• Use Flipgrid to have students respond to targeted prompts for formative assessments. Students create quick and engaging videos that may be shared with the educator as well as other students.
  • Have students create a quick illustration/picture about something that was studied during the class period
  • Compare and contrast two or more items using a Venn diagram
  • A single math problem at the end of the period may be shared to check for understanding
  • Have students build something that shows what they learned (Legos, clay, etc.)
  • Ask a quick opinion question and solicit answers through a variety of formats
  • Simple classroom coverage and questioning during student work time
  • Students list questions in which they are legitimately curious. Questioning like this takes practice, so be sure to include this as a regular learning routine and discipline.
  • Create an online discussion using Edmodo, Google Classroom, Schoology, or your school’s learning management system. Use a question prompt and ask for student responses. Practice sound, God-pleasing etiquette when discussing with one another. This is an opportunity to prepare students for the multiple online courses that they are likely to take in their lives.
  • Annotation of a section of reading or text. I personally find this to be something that leads to greater faith development when completed with the Bible.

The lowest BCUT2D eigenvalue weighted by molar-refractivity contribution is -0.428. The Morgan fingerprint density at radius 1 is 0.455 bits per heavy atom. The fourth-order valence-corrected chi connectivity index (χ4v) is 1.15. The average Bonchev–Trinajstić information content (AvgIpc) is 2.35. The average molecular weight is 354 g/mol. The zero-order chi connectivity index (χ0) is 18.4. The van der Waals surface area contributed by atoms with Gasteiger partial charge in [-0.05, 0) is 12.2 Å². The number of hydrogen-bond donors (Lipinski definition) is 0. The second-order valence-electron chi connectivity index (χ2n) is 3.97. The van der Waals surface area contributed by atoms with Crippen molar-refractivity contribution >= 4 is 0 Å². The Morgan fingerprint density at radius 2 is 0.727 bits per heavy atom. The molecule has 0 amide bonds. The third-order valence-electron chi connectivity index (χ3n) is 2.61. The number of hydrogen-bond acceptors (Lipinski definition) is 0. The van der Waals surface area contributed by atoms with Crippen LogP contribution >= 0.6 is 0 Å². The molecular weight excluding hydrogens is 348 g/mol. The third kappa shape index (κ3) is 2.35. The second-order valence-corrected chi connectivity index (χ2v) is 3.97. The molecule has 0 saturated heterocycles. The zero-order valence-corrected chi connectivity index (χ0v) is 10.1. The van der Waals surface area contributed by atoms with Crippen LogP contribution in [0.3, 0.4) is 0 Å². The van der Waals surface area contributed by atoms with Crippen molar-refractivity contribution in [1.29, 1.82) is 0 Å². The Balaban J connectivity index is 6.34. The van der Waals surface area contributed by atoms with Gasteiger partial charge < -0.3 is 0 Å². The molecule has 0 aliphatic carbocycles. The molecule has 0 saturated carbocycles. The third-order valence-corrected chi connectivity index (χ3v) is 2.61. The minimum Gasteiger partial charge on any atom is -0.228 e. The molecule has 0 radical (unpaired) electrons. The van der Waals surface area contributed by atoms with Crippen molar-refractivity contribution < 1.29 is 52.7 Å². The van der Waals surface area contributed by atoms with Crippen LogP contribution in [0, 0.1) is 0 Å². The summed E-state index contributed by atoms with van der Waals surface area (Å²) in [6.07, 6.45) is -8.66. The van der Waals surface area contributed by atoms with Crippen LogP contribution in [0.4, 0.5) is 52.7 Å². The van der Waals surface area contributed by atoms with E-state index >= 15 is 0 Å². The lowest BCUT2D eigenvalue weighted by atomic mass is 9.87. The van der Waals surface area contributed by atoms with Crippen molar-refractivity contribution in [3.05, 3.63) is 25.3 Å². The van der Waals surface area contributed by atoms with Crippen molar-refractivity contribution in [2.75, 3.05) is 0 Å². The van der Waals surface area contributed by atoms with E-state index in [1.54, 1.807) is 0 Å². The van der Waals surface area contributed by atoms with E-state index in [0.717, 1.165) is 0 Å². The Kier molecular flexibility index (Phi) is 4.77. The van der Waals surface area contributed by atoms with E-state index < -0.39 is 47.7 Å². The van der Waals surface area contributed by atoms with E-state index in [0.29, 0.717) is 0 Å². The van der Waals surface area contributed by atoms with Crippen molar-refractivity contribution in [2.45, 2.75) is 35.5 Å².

• Use a tool like EDPuzzle to have students watch a short video and then have students answer quick questions or share thoughts through the service.
  • Share a list of ideas and have students rank them in the order of importance. This can be done in a written or oral format. Have them defend their choices. If you have an interactive white board you can allow students to physically manipulate the lists.
  • 3-2-1 documents — Have students list three things they learned today, two things they found interesting, and one question they still have.
  • Use Poll Everywhere to get some quick feedback questions to students through cell phones or other devices.
  • Socrative is another service where students may be polled and asked questions about learning in a digital environment.
  • Create a team Kahoot challenge using cell phones and other devices. Quizlet is another service that provides many of the same features.
  • Give students the opportunity to respond to questions physically, such as with thumbs up, thumbs down, thumbs medium, nods and shakes of the head, etc.
  • Ask students to share one question they answered through research or had answered during the class.